State legislature tackles standardized testing reform
Senate approves bill to cut number of SOLs students must take
Several pieces of legislation aimed at scaling back Standards of Learning test requirements for Virginia public schools have recently gained traction in Richmond.
SOL exams seek to offer a rough benchmark for student achievement in reading, math, science and social sciences, but the exams have faced significant criticism from teachers, parents and students.
Christian Braunlich, a member of the State Board of Education, a nine-member body appointed by the governor which oversees the state’s educational policies, said the various bills seek to accomplish a number of different goals, including changing test content and limiting the number of tests students have to take.
“There were generally a bunch that wanted to reduce the number of SOL tests, a bunch that wanted to offer expedited SOL exams and some that wanted [to make exams] portfolio based,” Braunlich said.
Portfolio-based exams, in which students are assessed through a body of work instead of by their performance on a single test, would replace the traditional assessments.
On Tuesday, Senate Bill 636, which reduces the number of SOL tests offered by 25 percent, was approved 37-2 by the upper chamber. House Bill 930, which also limits the number of SOLs taken by students, advanced out of the House Education Committee Wednesday.
“[HB 930] is probably the one gaining the most traction in the House,” Braunlich said. “To a large extent, it would reduce the number of SOL tests and would create a system by which localities would be able to create and administer an alternative assessment in some areas where SOL tests are not being given anymore.”
The bill would eliminate all elementary and middle school history and social science tests with the exception of Virginia studies, said Charles Pyle, a Virginia Department of Education spokesperson. The bill would also eliminate the fifth-grade writing and the third-grade science SOL exams.
Braunlich said there is a strong behavioral basis for reducing the number of SOL exams students are required to take.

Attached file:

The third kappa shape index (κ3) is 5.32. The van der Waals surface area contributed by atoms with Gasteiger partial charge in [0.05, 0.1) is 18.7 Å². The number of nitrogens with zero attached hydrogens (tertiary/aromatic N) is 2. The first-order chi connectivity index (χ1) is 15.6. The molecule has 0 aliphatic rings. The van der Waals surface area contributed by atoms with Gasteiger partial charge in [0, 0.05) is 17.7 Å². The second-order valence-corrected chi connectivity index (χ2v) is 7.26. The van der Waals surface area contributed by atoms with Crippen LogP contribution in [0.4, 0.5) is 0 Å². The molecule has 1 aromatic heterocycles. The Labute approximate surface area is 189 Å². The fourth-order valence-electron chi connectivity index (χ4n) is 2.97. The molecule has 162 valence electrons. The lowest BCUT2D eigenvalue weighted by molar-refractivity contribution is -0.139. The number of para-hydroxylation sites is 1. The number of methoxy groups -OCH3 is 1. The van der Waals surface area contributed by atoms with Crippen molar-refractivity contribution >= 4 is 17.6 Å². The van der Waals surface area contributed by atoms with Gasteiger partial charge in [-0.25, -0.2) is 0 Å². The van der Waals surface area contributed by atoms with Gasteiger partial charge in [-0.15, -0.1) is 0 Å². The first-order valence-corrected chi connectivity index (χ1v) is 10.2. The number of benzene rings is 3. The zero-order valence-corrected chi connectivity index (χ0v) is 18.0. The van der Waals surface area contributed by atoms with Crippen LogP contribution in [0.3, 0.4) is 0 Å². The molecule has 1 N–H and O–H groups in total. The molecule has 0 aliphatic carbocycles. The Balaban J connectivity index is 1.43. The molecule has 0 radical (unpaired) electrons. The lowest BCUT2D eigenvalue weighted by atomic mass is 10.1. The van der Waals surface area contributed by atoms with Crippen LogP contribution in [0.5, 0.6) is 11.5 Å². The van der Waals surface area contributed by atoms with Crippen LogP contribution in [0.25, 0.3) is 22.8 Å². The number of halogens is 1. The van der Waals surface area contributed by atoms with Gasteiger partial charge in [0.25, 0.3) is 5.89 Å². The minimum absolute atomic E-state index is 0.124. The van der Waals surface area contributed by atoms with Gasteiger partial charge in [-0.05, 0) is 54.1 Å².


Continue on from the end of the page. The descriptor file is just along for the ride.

“The reality is that midway through the school year, half the class is bored and half the class is struggling,” he said. “You have teachers [who] become crazy concerned about whether their kids pass the SOL exam, so they test them over and over again. Then parents complain there are too many tests, so now there’s a proposal to reduce SOL tests by 25 percent.”
High expectations from teachers are often coupled with pressure from school administrators, who also have a vested interest in making sure their students pass.
“School accreditation ratings reflect student achievement on SOL tests and other approved assessments,” Pyle said in an email.
In the past few years, the Department of Education has worked to introduce more challenging exams in mathematics, science, reading and writing that were administered to students online.
“[The new tests reflect] revised content standards adopted by the Board of Education to ensure that Virginia public school students are prepared for the challenges of the first year of college or meaningful entry-level employment when they graduate from high school,” Pyle said.
Braunlich, however, said better reforms can still be made.
“I think the most important reform we possibly could do would be to begin moving more quickly toward computer adaptive testing,” he said. “As a student takes a test, the test would adapt to their level.”
Computer adaptive tests, also known as tailored tests, continuously adjust to the level of each individual examinee. Though Braunlich acknowledged funding constraints for such technology, he still supports this type of advancement in the school setting.
“In a perfect world, [computer adaptive tests] would allow us to test a student when that student felt [s/he] knew the material, and once [s/he’s] done it, can move on to something else,” he said.
Virginia is unusual in regards to state-sanctioned standardized testing in that it administers more exams than are required by the federal government. According to Braunlich, though most states require students to take about 17 standardized tests, the state of Virginia requires students to take 34. Virginia is also one of the few states to offer tests in writing and the social sciences.
“If you take a look at Virginia writing, we’ve been increasing on the SAT, and that’s because we offer a writing test that’s not given in other states,” Braunlich said. “That’s one of the reasons why Virginia consistently ranks in top 10.”
The bills, however, still must leap over a few hurdles before becoming educational realities.
“Writing legislation in Virginia is a moving target,” Braunlich said. “[Legislators] are constantly making changes to [the bills] up to the last minute.”